* 1940 Theodore Roosevelt equestrian sculpture, American Museum of Natural History, Central Park West, Manhattan
* 1947 Albert Gallatin statue, Department of Commerce Building, Washington, D.C.
* 1948 Benjamin Franklin Statue, Franklin Insurance Company, Springfield, IL
* 1949 Thomas A. Edison Statue, Greenfield Village, Dearborn, MI
* 1951 General George S. Patton, United States Military Academy, [West Point, NY] , and Hatch Shell, Boston, MA
* 1951 "Music & Harvest", Arts of Peace, Washington, D.C.
* 1951 "Aspiration & Literature", Arts of Peace, Washington, D.C.

elected architectural sculpture

* 1928 Discovers & Pioneers, Michigan Avenue Bridge, Chicago, IL
* 1929 Robert Todd Lincoln Sarcophagus, Arlington National Cemetery, Arlington, VA
* 1932 William Howard Taft Monument, Arlington National Cemetery, Washington, D.C.
* 1934 Pediments for the Department of Commerce Building, Washington, D.C.
* 1935 Recorder of the Archive, Pediment, National Archives Building, Washington, D.C.
* 1935 "Heritage" & "Guardian", National Archives Building, Washington, D.C.
* 1935 "Contemplation of Justice" & "Authority of Law", United States Supreme Court building, Washington, D.C.
* 1940 attic figures of Meriwether Lewis, George Rogers Clark, Daniel Boone and John James Audubon, American Museum of Natural History, New York City


ee also

*List of Saltus Award winners


*Armstrong, Craven, et al, "200 Years of American Sculpture", Whitney Museum of Art, NYC, 1976
*Bock, Richard W., "Memoirs of an American Artist", ed. Dorathi Bock Pierre, C.C. Publishing Co., Los Angeles CA 1991
*Craven, Wayne, "Sculpture in America", Thomas Y. Crowell Co, NY, NY 1968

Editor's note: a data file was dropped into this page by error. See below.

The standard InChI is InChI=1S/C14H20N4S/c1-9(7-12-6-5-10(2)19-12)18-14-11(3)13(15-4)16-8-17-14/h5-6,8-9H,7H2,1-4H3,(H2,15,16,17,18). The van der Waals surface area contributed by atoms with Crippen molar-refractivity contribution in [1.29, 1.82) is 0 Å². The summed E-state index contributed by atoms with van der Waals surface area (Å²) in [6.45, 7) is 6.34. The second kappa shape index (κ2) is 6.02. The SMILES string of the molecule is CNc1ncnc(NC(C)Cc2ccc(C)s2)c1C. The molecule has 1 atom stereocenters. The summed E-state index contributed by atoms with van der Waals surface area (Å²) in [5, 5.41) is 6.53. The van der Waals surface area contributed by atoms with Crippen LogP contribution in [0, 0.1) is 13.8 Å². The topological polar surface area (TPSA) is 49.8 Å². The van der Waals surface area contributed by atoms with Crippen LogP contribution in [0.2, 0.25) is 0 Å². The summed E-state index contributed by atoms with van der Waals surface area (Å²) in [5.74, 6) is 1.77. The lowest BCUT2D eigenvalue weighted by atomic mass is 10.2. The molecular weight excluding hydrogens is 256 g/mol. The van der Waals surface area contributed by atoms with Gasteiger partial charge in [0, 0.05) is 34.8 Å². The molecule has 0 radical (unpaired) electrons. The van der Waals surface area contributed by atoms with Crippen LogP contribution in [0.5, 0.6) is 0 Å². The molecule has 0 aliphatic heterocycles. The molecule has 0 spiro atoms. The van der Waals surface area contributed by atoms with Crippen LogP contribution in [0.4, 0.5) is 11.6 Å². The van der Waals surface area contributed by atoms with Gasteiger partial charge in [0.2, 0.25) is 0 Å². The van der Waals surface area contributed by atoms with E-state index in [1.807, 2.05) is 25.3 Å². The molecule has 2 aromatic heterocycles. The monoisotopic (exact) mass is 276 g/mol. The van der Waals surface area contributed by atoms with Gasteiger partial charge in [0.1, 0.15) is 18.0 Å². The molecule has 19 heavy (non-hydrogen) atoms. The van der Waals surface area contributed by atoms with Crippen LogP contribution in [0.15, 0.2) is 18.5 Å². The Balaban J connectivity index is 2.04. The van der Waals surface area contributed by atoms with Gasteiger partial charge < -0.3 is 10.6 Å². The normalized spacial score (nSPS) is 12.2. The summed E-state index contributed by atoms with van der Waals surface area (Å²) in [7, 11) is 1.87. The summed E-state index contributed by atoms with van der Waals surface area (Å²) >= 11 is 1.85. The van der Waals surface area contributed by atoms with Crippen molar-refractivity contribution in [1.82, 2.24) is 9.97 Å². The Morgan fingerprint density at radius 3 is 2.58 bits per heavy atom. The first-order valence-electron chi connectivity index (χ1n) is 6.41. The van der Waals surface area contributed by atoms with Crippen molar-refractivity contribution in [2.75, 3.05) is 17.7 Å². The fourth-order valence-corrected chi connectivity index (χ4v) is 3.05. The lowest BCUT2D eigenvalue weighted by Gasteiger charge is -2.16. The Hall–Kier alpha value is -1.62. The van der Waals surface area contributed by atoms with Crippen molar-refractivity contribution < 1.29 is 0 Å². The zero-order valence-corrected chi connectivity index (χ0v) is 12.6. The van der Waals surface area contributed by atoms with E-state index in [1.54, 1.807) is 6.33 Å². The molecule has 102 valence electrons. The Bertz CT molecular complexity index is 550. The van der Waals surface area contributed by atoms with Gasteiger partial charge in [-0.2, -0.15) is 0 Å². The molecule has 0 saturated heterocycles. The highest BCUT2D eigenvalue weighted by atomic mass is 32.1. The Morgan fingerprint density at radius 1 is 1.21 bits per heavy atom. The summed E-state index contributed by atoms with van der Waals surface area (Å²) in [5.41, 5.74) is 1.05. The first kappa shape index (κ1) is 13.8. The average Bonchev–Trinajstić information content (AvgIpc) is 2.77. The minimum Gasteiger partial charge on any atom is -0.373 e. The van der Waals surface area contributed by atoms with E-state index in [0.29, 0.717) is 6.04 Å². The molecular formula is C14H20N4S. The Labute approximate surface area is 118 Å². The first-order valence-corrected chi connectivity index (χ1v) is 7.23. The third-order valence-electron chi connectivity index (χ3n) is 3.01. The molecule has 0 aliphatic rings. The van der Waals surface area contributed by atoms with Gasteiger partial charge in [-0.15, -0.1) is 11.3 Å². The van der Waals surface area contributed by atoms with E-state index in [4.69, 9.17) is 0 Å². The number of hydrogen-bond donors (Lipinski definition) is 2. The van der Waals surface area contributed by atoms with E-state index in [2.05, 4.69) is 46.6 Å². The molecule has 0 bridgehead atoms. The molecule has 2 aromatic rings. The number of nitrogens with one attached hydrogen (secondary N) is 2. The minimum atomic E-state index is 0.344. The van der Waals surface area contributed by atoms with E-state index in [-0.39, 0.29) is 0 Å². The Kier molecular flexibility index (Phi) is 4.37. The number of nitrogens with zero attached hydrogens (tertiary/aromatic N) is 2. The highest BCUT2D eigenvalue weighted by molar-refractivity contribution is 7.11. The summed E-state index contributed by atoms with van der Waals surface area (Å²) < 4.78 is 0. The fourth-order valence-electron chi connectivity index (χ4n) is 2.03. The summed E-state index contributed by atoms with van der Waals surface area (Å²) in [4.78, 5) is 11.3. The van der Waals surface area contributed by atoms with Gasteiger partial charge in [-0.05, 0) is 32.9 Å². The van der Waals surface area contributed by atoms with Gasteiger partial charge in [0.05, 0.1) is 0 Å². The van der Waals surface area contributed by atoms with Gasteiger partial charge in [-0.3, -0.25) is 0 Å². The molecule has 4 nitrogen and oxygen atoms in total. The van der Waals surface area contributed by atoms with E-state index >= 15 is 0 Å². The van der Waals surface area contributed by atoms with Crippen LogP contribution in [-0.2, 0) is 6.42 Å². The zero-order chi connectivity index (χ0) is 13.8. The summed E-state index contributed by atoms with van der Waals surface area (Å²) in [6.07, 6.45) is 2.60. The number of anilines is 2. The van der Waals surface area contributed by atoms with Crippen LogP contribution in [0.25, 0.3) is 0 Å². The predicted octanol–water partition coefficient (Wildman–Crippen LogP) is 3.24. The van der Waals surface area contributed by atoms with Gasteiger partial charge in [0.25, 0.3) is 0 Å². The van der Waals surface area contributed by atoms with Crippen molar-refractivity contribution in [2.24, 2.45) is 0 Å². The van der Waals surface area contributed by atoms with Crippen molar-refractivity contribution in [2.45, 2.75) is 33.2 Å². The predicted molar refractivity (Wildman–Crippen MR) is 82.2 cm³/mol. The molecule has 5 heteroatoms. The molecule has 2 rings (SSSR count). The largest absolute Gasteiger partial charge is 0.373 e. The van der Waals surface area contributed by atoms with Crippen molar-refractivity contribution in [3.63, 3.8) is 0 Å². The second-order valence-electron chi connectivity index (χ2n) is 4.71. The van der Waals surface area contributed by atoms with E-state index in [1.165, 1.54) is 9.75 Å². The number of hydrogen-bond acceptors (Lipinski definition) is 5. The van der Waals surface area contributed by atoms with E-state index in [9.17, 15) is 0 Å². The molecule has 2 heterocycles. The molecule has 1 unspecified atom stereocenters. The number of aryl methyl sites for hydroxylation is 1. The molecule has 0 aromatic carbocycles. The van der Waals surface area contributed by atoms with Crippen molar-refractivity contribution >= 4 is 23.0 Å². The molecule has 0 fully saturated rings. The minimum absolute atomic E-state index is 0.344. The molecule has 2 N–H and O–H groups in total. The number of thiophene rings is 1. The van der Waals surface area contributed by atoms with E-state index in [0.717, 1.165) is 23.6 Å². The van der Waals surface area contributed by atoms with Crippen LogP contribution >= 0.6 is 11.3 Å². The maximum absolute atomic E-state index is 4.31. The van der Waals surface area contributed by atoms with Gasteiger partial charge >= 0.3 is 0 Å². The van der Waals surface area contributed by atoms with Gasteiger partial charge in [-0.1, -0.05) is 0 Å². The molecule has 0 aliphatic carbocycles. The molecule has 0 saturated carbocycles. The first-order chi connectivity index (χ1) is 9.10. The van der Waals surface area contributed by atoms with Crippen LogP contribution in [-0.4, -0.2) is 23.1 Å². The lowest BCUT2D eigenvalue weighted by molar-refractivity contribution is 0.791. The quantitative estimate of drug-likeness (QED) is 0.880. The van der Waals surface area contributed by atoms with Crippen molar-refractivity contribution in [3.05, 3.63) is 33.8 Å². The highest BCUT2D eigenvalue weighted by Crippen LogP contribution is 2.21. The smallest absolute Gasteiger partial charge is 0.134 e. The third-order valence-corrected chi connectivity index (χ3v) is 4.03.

*Freundlich, A.L.,"The Sculpture of James Earle Fraser", Universal Publishers / uPublish.com USA 2001
*Goode, James M. "The Outdoor Sculpture of Washington D.C.", Smithsonian Institute Press, Washington D.C. 1974
*Gurney, George," Sculpture and the Federal Triangle", Smithsonian Institute Press, Washington D.C. 1985
*Krakell, Dean, "End of the Trail: the Odyssey of a Statue", University of Oklahoma Press, Norman, Oklahoma 1973
*Kvaran,, Einar Einarsson," Architectural Sculpture in America", unpublished manuscript
*McSpadden, J. Walker, "Famous Sculptors of America", Dodd, Mead and Company, Inc. New York 1924
*National Sculpture Society, "Contemporary American Sculpture", The California Palace of the Legion of Honor, Lincoln Park, San Francisco, The National Sculpture Society 1929
*Neuhaus, Eugen, E.," Art of the Exposition", Paul Elder and Company, San Francisco 1915
*Proske, Beatrice Gilman, "Brookgreen Gardens Sculpture", Brookgreen Gardens, South Carolina, 1968
*Reynalds, Donald Martin, "Masters of American Sculpture: The Figurative Tradition From the American Renaissance to the Millennium", Abbeville Press, NY 1993
*Taft, Lorado, "The History of American Sculpture", MacMillan Co., New York, NY 1925
*Wilkinson, Burke, and David Finn, photographs, " Uncommon Clay: The Life and Works of Augustus Saint-Gaudens", Harcourt Brace Jovanovich, Publishers, San Diego 1985